When Jamis Buck wrote last year about ceasing development on Capistrano, his post really struck a chord with me. If this post reminds you of that one, it’s because I re-read it before sitting down to compose this one. It was the next best thing to having Jamis on hand to give me a pep talk before I had to stand up and say something that I’ve been putting off saying for too long. As a bonus, I could visualize him calmly and quietly making one of those neat little string figures while I tried decide exactly what it was I wanted to say.
It is with mixed feelings that I announce that I’m stepping away from FXRuby development, effective immediately. I will no longer be accepting bug reports, support requests, feature requests, or general emails related to FXRuby. I will continue to follow the mailing list, but I am no longer the maintainer of this project.
When I started developing FXRuby back in late 2000, it was a lot of fun for me. I was still new to Ruby (most of us were, back then) and Ruby was in need of a good GUI toolkit, so working on FXRuby provided me with not only a good way to learn the ins and outs of the language, but also to get really plugged into the community. In recent years, however, working on FXRuby has become a chore. I’m a decade older, at a different place in my life and career, and there are frankly just too many other things that I’d rather be working on at this point. These feelings are compounded by the fact that FOX development has, as best I can tell, stalled out, and without anything new to look forward to on the FOX front there’s little motivation for me to continue working on FXRuby. So it’s time to make a clean break and call it quits.
I would like to take this opportunity to thank everyone who did participate in the FXRuby community over the years. Knowing that you found my work of some value means a lot to me, and I appreciate the encouragement that I received from you along the way. I was never successful at organizing a development team around FXRuby, something which I regret, but a number of people contributed patches or third-party tools and extensions to FXRuby. If I tried to name all of those contributors, I would invariably leave someone off the list by accident, so let me just say: Thanks, you guys; you know who you are. A special thanks as well to those of you who bought the book. And of course, I owe an immense debt of gratitude to Jeroen van der Zijp, without whom there would be no FOX toolkit, and thus no FXRuby.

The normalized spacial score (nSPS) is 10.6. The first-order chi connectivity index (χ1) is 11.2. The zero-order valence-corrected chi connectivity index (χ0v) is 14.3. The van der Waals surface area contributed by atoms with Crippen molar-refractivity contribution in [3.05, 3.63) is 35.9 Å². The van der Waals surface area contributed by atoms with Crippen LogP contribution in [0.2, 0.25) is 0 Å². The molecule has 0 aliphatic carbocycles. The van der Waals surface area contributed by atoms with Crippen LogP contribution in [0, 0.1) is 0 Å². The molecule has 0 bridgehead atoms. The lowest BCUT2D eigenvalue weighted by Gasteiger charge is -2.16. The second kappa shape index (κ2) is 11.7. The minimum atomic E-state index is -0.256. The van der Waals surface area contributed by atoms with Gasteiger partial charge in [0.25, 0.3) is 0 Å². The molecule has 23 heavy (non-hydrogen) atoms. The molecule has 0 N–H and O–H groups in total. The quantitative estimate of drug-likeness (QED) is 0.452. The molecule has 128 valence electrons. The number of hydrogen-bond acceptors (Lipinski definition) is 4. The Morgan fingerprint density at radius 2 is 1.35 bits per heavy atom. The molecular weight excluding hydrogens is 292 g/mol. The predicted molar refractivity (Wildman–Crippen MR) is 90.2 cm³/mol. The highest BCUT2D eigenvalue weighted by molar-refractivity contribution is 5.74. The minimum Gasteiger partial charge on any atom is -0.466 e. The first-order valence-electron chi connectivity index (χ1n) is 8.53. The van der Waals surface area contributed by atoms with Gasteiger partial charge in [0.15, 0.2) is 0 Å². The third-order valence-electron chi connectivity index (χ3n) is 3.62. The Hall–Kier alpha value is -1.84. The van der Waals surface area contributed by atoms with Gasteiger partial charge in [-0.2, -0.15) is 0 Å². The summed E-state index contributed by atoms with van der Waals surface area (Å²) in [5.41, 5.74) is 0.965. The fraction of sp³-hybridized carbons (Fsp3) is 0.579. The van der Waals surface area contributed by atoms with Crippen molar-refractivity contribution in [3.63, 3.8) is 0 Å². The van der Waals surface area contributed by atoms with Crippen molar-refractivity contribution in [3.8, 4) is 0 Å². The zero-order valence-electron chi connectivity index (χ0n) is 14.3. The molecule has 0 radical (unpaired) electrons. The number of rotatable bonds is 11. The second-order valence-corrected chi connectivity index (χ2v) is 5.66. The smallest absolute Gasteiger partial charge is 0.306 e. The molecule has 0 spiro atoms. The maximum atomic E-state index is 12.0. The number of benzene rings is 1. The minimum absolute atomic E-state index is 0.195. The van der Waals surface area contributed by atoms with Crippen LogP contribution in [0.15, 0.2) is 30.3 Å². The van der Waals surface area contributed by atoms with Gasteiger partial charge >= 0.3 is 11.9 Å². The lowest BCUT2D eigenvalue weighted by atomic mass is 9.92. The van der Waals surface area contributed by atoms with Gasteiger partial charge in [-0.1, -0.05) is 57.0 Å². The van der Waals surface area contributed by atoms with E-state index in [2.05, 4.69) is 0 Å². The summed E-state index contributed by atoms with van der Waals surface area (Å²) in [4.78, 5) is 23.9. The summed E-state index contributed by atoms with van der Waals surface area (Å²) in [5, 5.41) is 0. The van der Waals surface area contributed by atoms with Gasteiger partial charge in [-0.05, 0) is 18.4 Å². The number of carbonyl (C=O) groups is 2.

Someone on the mailing list asked whether FOX and FXRuby are “pretty much dead.” I can’t speak for Jeroen or the FOX project. As for FXRuby, however, that’s up to you. FXRuby is, and always has been, an open source project. If you are interested in hacking on FXRuby, or even taking over maintenance of the project, please feel free to fork the project on GitHub and release updates as you see fit. The Wiki has a lot of information about setting up a development and build environment on Windows, Linux and Mac OS X, and if you have specific questions about the build chain I’ll do my best to help you get set up.
If no one steps forward to maintain FXRuby, that’s fine too. The code has been pretty stable, if not bug-free, for quite awhile now, and it may the case that the code’s “done” anyways. If you feel that way and want to continue using FXRuby, it’s not going anywhere. If on the other hand, you have some fresh new ideas about how to move ahead, go for it! I will be cheering you on from the sidelines.
In closing, thanks again for all of your support over the last ten years. I’m certainly not done with Ruby, and I’m looking forward to exploring other ways in which I can participate in the Ruby community in the future.